'Plan to ease gun license regulations fraught with danger'

Attorney warns relaxing of gun regulations to combat terror will lead to more criminal violence, accidental shootings.

Shimon Cohen,

Gun (illustrative)
Gun (illustrative)
Photo: Thinkstock

Attorney David Ben-Yishai criticized the move promoted by Public Security Minister Gilad Erdan to ease the granting of weapons licenses to graduates of combat units who received sufficient training during military service.

According to a report by Haaretz this week, Minister Erdan will allow any Israeli who underwent level 07 rifle training in the IDF to apply for a gun license. All infantry soldiers are certified as level 07, in addition to all combat squad commanders and the majority of IDF officers. The vast majority of IDF soldiers are not combat soldiers and are certified as level 02.

"The issue leaves me awake," Ben-Yishai told Arutz Sheva. He wondered what the purpose of Erdan's move was. "At the end of the day, the civilian market is flooded with guns, security companies, security personnel and more, and the proof is that in every terrorist incident an armed man arrived immediately. What is this proposal meant to promote? The dangers and damages cost far more than the benefit derived from this law."

On the claim that expanding the circles of those who possess weapons is intended to thwart terrorist attacks more quickly and efficiently, Ben Yishai says, "This is populist. That's the situation right now. Has anyone checked how the easing of restrictions will help to solve terrorist incidents? If that's the only reason I think it's populist. On the other hand, if [this goes through], all violence will be allowed to rise simultaneously, both in the family and in the street. Imagine that every other citizen has a gun. [What would happen] if there is an argument over a parking spot and one of them loses it? Instead of the matter ending with a stabbing or a blow, as it is today, it will end with a gunshot if they have weapons without regulations."

As for the minister's assurances that the amendment as being relevant only to veterans of combat units, Ben-Yishai casts doubt on the matter and states that the subject includes a very gray area, as defined, and the supervision will not be as it should be. "If the consideration is terrorism, then terror attacks are solved because the market is flooded, and this is even before we talked about places where there is no enforcement and in my opinion it will affect these places."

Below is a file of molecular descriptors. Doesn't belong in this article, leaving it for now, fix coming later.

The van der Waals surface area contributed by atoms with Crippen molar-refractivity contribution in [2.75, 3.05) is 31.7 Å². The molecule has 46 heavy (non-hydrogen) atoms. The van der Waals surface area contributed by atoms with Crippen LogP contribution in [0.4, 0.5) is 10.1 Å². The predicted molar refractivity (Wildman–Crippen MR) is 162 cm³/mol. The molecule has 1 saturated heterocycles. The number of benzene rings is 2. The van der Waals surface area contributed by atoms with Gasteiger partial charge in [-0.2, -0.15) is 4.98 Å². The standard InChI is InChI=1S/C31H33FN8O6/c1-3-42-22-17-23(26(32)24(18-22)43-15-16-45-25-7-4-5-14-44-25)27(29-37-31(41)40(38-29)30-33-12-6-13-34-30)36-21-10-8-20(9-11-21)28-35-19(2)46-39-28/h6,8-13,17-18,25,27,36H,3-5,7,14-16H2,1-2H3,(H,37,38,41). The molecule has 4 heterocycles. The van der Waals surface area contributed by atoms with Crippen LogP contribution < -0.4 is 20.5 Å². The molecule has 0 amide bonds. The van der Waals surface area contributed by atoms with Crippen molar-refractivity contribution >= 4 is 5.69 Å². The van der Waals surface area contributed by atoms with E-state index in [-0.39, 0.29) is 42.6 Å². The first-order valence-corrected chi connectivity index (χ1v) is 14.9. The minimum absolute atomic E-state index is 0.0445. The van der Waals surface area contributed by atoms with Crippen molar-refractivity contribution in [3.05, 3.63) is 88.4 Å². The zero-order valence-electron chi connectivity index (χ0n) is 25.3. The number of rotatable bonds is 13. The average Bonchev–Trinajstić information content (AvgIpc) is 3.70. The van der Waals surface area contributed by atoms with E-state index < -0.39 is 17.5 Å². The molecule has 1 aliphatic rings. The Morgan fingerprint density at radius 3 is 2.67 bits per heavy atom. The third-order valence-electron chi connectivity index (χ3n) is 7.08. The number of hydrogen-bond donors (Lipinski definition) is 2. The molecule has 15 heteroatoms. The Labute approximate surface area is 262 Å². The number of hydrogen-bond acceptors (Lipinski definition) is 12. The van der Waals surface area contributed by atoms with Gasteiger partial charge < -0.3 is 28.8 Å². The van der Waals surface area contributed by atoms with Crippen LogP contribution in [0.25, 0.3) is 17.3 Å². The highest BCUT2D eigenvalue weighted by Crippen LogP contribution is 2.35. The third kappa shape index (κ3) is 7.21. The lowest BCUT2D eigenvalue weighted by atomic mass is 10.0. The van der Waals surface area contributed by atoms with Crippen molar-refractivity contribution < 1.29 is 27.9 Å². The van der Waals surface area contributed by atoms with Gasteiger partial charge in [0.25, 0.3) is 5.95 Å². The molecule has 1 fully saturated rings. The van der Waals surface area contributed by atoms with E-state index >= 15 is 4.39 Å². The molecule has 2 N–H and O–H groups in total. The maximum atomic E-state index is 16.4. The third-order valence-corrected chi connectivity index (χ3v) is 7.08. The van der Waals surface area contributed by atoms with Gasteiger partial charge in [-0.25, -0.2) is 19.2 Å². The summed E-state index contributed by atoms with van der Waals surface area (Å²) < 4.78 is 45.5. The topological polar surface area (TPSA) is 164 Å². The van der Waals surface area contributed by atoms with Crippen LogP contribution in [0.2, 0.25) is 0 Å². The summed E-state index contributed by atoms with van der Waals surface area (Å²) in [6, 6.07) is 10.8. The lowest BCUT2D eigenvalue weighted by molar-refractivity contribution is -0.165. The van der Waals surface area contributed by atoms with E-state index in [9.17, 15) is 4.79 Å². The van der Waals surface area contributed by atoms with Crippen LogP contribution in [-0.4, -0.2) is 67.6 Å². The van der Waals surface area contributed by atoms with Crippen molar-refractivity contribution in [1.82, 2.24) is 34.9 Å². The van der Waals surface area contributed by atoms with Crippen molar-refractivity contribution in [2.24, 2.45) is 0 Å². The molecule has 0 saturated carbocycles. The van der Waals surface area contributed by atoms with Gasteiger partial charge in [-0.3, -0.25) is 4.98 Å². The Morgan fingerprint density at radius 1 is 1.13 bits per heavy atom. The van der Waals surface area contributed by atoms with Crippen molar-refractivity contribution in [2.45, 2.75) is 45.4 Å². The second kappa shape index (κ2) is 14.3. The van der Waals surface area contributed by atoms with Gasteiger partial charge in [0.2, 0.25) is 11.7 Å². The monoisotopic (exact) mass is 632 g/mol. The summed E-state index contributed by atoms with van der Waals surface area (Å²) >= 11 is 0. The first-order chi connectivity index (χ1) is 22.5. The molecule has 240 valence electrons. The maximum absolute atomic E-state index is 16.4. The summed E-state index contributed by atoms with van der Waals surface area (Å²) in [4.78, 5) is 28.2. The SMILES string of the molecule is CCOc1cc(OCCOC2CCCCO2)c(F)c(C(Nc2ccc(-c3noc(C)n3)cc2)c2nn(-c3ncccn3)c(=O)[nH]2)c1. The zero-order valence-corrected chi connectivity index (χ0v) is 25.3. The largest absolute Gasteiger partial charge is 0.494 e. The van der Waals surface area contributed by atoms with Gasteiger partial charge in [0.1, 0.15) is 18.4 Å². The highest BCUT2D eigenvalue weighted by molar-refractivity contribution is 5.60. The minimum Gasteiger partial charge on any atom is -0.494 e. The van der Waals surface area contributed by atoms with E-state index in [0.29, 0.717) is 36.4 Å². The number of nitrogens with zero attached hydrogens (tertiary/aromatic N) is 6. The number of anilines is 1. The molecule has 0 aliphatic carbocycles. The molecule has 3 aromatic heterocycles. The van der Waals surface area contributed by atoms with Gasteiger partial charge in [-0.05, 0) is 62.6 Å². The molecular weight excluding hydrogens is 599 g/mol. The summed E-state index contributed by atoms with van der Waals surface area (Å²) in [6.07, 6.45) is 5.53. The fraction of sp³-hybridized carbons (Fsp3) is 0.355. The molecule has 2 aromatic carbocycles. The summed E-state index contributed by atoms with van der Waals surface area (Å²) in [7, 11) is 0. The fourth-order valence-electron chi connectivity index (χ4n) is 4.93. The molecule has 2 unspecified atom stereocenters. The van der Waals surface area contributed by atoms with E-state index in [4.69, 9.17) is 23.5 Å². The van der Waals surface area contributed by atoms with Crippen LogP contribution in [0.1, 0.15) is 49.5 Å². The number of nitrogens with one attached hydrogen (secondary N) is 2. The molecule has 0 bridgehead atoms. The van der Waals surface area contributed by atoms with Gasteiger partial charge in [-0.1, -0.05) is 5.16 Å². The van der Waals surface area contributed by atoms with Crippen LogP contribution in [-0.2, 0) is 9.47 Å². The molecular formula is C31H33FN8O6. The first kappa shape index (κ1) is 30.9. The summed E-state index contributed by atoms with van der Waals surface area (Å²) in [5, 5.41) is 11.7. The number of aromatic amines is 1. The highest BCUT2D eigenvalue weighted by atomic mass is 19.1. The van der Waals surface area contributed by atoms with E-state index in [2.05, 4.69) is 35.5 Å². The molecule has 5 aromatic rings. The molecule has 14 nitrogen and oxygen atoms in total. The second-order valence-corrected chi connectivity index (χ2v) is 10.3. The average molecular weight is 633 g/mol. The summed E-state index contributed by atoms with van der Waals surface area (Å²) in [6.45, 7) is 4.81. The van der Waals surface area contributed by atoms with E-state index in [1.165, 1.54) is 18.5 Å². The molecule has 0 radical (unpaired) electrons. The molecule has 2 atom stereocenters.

"I have a problem with the populists of this proposal. People are not ignoring this proposal. People are totally oblivious to the dangers of this thing. It's not a toy, it's a weapon. How do you maintain your basic skills? How do you take care of the supervision? There are severe dangers here with this matter.

"I doubt that we understand how many guns will join the market, and that the proliferation of friendly forces in a certain area is not healthy, that allowing too many civilians to carry firearms is unhealthy. It will create an excess of guns and this will lead to bad effects among the people, including criminal phenomena, domestic violence, and weapons leakage to problematic places.

Attorney Ben-Yishai once again raised the argument that in all the terrorist attacks in Israel there was an armed man who brought about the neutralization of the terrorist, which led him to the conclusion that there was no need for additional armed men. However, the point was also raised about the off-duty soldier who responded to a terrorist attack in a supermarket in Shaar Binyamin two years ago and was killed because he did not have his firearm with him.

According to Ben Yishai, "Soldiers do indeed need to go home with weapons. What bothered me was when I saw that the army was reducing the restraints on the carrying of weapons in the house. I cannot agree with the claim that increasing the number of guns will lead to a faster resolution of terror attacks, because this could lead to other catastrophes because of the same number of guns in a small area."








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